3. Quotations. Write out quotations that are interesting/unusual/have peculiar lexical or grammatical structures.

  4. Translation. Translate a passage from the book (20-25 lines). Be ready to read out this passage (in English) with proper intonation and pronunciation.

  5. Stylistic Devices. Write out sentences containing different stylistic devices, mark them and comment on the most striking ones. This task is for 4th-year students only!

For tasks 1,3 and 5 use "pause and think" method:

  1. Stop at interesting (not obvious) things: a new word, how a word was used, a grammatical structure, a preposition, an article, a conjunction, the order of words, a stylistic device, etc. ^ Spend a while to think about the fact that the sentence contains. Perhaps the sentence uses the present perfect tense where you would have expected the past simple. Perhaps the word order is different than in your first language.

  2. If the sentence contains a useful phrase, ask yourself: ^ Could you produce a similar phrase yourself? Would you use the right tenses, articles and prepositions? Would you use the right word order? If you're not sure, practice saying a similar phrase aloud or in your mind. The idea is to move the phrase to your "active vocabulary".

  3. If necessary, or if you feel like it, use an English-English dictionary to find definitions of words in the sentence and get more example sentences. This will help enrich your "feel" of the word.

  4. Add the phrase to your Individual Reading Diary to make sure it will stay in your memory. Of course, only useful phrases should be added.

If you don't like to stop reading (to look up a word in your dictionary or add a phrase to the Diary), you can write down all the interesting sentences, or you can underline them in the book with a pencil. This way, you can handle these sentences later.

Another important piece of advice is that you don't have to use the above strategy all the time. Reading in this mode can be quite exhausting, so don't do it when you're tired after a long reading session. Also, do not try to give equal attention to every sentence. Some sentences in books (e.g. long poetic descriptions) do not contain phrases or structures that are useful for building your own sentences. Some characters in books use weird slang expressions which aren't very useful either.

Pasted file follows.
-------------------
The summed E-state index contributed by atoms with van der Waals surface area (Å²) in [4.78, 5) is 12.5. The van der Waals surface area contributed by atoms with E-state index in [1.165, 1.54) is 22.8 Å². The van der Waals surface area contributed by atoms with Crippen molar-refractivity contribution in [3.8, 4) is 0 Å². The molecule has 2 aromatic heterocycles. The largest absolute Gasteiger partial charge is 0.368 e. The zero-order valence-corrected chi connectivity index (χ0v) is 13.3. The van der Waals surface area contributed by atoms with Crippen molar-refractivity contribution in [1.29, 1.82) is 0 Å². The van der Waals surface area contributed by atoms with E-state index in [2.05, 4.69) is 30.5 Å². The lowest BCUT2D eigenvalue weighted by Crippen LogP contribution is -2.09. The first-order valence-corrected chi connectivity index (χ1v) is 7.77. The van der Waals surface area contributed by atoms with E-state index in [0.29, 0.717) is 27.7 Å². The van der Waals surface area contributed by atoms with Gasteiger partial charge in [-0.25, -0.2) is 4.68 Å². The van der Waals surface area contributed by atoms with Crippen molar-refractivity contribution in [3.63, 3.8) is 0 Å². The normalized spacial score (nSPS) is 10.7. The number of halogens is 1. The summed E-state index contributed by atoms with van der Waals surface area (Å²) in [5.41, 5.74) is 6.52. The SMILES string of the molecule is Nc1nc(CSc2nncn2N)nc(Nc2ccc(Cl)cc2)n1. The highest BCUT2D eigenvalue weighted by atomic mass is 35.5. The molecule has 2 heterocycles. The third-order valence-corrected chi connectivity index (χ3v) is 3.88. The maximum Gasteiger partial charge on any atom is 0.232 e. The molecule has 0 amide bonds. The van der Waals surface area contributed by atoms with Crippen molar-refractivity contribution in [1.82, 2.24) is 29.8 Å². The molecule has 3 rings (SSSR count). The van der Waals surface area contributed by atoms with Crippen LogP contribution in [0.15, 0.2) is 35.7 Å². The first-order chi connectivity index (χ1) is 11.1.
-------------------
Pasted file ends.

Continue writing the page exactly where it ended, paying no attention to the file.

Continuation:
Finally, the "pause and think" technique will not always make you remember the exact way to say something. But perhaps you'll remember that this particular type of sentence is "weird" or "difficult" in English. If you remember that, it will at least make you stop before you write that sentence, and look it up instead of making a careless mistake.

^ An example of use "pause and think" method

Former President Jimmy Carter will visit Venezuela next week to mediate talks between the government and its opposition, which have been locked in a power struggle since a failed coup.

  • "Former President" — not "The former President", so I guess we say "President Carter" and not "The President Carter", even though we say "The President will do something" when we don't mention his name.

  • "to mediate talks" — not "to mediate in the talks" or something like that. I wonder if that would be OK, too...

  • "power struggle" — I think I've seen this phrase before.

  • "since a failed coup" — so I can say "He's been paralyzed since an accident" (preposition use), not only "He's been paralyzed since an accident happened" (conjunction use).

  • "since a failed coup" — not "since the failed coup". The author does not assume we know about the coup.

  • "coup" — hey, I know this is pronounced [ku:]!

Final Assignment

The Final Assignment is a set of tasks that you do after you’ve finished reading the book. You hand in this paper to the teacher to get the final mark for your work during the term/year.

The Final Assignment has 7 tasks:

  1. The author(s) of the book. Write only that information that you consider important for your further analysis of the book.

  2. Use three words to describe the book. Be creative and original.

  3. Give a review of the book to convince other students to read or not read it.

Here you can mention:

    • your impressions of the book

    • your comments on the language of the book (new words/phrases you’ve learnt; the brightest stylistic devices; slang, etc.)

    • brilliant quotations from the book


  1. Write about the most interesting/important/exciting part of the book. Justify your choice.

  2. Tell about the character(s) you like best and why.

  3. Compare the book with a movie/TV version of the same book. (If there is one of course). Did you like it? Did you like it more than the book? How did it vary from your vision of the book?

  4. Fulfill ONE of the following tasks. You’re to choose one of the 18 tasks given.




Book: ………………………………

by …………………………

Student: ………………………..

Group: …………….




















Individual Reading Calendar





















September - December

February - May

List of Characters:


Details (age, appearance, nature, manner of speech, quotations etc)